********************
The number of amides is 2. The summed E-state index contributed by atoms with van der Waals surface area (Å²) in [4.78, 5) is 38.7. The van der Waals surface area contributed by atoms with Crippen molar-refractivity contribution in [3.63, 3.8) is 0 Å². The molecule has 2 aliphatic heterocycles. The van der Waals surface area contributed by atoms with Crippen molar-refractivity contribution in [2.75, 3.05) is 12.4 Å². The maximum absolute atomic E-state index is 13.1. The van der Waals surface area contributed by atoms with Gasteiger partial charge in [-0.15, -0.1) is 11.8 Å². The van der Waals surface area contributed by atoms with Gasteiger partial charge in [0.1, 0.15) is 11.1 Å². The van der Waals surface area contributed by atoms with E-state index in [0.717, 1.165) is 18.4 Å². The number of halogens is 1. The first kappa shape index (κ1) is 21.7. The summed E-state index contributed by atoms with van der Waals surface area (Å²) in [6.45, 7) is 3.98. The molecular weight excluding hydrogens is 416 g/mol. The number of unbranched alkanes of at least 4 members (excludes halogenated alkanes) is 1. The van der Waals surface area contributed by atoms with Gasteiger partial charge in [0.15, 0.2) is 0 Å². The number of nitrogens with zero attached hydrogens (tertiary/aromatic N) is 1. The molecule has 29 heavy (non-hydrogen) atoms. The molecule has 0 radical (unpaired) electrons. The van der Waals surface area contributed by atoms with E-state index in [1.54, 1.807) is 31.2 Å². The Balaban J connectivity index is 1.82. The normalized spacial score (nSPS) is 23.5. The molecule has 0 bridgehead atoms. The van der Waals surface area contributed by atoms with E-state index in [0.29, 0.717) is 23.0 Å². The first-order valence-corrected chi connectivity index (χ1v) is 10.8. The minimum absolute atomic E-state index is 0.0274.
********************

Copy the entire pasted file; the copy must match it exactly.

The number of amides is 2. The summed E-state index contributed by atoms with van der Waals surface area (Å²) in [4.78, 5) is 38.7. The van der Waals surface area contributed by atoms with Crippen molar-refractivity contribution in [3.63, 3.8) is 0 Å². The molecule has 2 aliphatic heterocycles. The van der Waals surface area contributed by atoms with Crippen molar-refractivity contribution in [2.75, 3.05) is 12.4 Å². The maximum absolute atomic E-state index is 13.1. The van der Waals surface area contributed by atoms with Gasteiger partial charge in [-0.15, -0.1) is 11.8 Å². The van der Waals surface area contributed by atoms with Gasteiger partial charge in [0.1, 0.15) is 11.1 Å². The van der Waals surface area contributed by atoms with E-state index in [0.717, 1.165) is 18.4 Å². The number of halogens is 1. The first kappa shape index (κ1) is 21.7. The summed E-state index contributed by atoms with van der Waals surface area (Å²) in [6.45, 7) is 3.98. The molecular weight excluding hydrogens is 416 g/mol. The number of unbranched alkanes of at least 4 members (excludes halogenated alkanes) is 1. The van der Waals surface area contributed by atoms with Gasteiger partial charge in [0.15, 0.2) is 0 Å². The number of nitrogens with zero attached hydrogens (tertiary/aromatic N) is 1. The molecule has 29 heavy (non-hydrogen) atoms. The molecule has 0 radical (unpaired) electrons. The van der Waals surface area contributed by atoms with E-state index in [1.54, 1.807) is 31.2 Å². The Balaban J connectivity index is 1.82. The normalized spacial score (nSPS) is 23.5. The molecule has 0 bridgehead atoms. The van der Waals surface area contributed by atoms with E-state index in [0.29, 0.717) is 23.0 Å². The first-order valence-corrected chi connectivity index (χ1v) is 10.8. The minimum absolute atomic E-state index is 0.0274.